It's good to see the Mets being more aggressive on the basepaths, and it certainly paid off tonight when Carlos Beltran stole third in the ninth inning to put himself in position to score the tying run on a sacrifice fly by Luis Castillo.
But if Beltran had been called out at third, and he looked out on the replay, the Mets' baserunning for the game would look a lot different. In the seventh, David Wright was thrown out at home. In the eighth, Jose Reyes was out at third trying to stretch a double into a triple. In the ninth, Fernando Tatis was picked off first.
So that is three Mets out on the basepaths in the seventh, eighth and ninth. And that does not include Beltran's close play at third.
Tonight, the Mets' baserunning helped them win the game. But it's one thing to be aggressive - it's another to so desperate to score with Carlos Delgado out of the lineup that you always try to take the extra base even when there's little chance of it succeeding.
And now Jerry Manuel is talking about playing Daniel Murphy at first. Time will tell if that is agressive managing - or desperate managing.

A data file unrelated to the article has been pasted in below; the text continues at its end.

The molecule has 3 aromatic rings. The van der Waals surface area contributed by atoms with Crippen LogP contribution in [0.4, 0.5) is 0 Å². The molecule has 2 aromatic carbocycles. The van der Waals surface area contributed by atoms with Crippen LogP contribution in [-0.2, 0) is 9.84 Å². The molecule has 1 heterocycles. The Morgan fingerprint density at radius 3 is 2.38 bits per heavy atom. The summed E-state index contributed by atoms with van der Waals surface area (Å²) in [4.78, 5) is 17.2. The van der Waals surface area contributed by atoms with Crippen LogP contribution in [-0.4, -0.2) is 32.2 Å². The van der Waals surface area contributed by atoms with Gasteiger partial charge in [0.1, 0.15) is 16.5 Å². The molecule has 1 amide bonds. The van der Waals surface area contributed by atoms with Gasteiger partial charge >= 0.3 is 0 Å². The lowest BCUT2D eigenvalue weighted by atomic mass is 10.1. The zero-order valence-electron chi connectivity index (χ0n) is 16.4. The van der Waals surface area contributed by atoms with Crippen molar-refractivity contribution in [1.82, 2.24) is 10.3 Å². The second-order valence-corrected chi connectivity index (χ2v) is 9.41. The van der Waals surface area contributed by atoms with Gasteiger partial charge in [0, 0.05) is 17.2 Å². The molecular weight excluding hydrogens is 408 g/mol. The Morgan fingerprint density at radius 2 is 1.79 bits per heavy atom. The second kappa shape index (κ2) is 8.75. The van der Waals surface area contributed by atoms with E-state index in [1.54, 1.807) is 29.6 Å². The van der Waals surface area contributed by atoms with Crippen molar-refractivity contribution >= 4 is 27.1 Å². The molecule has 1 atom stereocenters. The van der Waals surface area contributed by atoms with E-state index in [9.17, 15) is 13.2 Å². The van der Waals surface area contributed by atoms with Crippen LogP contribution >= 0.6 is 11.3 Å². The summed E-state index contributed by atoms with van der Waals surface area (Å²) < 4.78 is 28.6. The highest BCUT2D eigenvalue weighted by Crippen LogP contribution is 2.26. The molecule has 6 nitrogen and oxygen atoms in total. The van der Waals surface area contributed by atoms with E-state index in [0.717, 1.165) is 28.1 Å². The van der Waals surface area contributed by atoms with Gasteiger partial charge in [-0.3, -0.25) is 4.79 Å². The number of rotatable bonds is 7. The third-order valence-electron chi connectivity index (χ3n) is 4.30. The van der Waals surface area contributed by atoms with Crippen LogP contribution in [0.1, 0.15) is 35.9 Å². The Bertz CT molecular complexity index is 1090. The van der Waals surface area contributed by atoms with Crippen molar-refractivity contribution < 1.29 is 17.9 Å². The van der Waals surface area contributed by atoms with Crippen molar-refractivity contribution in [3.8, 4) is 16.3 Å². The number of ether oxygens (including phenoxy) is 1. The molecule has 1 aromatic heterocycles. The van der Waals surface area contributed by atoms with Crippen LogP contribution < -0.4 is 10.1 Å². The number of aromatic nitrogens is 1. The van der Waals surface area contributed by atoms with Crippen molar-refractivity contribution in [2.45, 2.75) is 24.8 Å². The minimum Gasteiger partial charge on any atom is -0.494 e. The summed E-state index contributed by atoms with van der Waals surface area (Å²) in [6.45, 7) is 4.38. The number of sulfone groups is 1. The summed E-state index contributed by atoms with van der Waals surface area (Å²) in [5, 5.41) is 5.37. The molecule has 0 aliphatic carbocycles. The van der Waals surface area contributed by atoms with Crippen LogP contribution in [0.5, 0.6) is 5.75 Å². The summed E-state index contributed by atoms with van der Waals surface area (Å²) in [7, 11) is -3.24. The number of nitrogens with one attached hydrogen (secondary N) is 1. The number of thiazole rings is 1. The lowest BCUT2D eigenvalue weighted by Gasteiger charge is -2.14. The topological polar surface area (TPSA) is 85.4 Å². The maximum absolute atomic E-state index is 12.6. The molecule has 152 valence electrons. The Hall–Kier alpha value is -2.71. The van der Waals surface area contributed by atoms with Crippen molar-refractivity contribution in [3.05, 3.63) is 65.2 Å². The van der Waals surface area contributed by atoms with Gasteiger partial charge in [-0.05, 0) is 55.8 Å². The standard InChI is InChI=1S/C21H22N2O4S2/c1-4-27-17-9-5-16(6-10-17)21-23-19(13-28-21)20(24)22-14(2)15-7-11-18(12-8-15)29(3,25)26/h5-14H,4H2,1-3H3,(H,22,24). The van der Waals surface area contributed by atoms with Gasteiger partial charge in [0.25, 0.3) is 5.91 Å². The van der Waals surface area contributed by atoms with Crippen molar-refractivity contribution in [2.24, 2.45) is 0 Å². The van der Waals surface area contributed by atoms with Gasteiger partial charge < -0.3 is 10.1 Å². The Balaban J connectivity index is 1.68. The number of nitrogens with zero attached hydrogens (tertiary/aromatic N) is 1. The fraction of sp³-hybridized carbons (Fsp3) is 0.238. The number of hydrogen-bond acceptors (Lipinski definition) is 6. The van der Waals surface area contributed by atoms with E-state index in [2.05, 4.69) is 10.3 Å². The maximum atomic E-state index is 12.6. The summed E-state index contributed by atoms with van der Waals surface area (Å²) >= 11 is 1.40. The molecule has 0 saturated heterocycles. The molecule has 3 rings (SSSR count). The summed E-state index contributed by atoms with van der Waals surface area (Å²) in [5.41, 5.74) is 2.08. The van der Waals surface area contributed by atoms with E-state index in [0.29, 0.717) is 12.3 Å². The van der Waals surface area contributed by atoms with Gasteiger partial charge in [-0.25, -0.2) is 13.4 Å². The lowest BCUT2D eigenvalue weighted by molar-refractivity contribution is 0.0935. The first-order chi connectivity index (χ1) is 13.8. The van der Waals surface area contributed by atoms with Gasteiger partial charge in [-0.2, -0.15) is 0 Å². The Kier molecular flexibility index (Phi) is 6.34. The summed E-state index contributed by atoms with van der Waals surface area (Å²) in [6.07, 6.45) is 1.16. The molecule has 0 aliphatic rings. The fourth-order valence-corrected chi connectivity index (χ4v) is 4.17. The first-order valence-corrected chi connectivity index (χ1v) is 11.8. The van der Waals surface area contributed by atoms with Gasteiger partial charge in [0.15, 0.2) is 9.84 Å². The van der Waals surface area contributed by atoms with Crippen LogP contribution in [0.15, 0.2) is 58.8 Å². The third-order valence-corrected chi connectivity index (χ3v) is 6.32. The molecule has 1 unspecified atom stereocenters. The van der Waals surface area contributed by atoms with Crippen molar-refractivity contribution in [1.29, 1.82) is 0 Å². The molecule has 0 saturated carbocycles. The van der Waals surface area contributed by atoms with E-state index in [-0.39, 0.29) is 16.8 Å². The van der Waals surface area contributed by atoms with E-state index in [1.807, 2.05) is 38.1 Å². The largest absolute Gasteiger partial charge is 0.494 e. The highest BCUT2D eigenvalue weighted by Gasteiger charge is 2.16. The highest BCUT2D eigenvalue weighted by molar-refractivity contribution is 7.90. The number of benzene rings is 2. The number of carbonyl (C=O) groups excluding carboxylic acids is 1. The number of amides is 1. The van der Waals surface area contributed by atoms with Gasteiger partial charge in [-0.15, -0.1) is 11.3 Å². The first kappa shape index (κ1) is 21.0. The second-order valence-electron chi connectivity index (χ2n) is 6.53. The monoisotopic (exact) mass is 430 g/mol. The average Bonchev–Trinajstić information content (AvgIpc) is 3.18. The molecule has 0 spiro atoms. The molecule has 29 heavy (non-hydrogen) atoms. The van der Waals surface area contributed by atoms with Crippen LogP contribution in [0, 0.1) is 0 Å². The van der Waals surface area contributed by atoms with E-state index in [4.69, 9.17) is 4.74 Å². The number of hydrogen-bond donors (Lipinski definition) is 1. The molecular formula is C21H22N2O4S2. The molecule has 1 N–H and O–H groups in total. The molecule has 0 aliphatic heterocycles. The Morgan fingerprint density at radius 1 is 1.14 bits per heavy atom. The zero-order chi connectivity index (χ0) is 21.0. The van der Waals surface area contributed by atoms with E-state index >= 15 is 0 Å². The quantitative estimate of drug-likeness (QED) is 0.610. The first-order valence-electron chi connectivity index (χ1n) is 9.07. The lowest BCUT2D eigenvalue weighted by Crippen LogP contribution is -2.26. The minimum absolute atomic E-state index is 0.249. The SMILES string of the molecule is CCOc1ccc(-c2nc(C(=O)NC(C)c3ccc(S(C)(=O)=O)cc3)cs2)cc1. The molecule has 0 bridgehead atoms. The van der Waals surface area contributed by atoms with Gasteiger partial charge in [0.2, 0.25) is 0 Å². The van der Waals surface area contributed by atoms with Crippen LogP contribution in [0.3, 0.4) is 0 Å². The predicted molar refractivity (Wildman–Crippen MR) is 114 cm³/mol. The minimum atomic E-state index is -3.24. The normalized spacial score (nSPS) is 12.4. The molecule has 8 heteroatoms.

Johan Santana's great start with no run support has sparked memories of Bob Gibson going 22-9 with an ERA of 1.12. in 1968. It also made me think of Tom Seaver going 20-10 in 1971 with an ERA of 1.76.
According to baseball-reference.com, Gibson ended May with a record of 3-5 and an ERA of 1.52. But he then won his next 15 starts in a row. 10 of the wins were shutouts. In the 15 games, Gibson gave up 11 runs.
All 15 of the wins were complete games. Gibson had complete games in 28 of his 34 starts.
Gibson ended up with 13 shutouts in 1968. That means that in games in which Gibson did not pitch a shutout, he only went 9-9!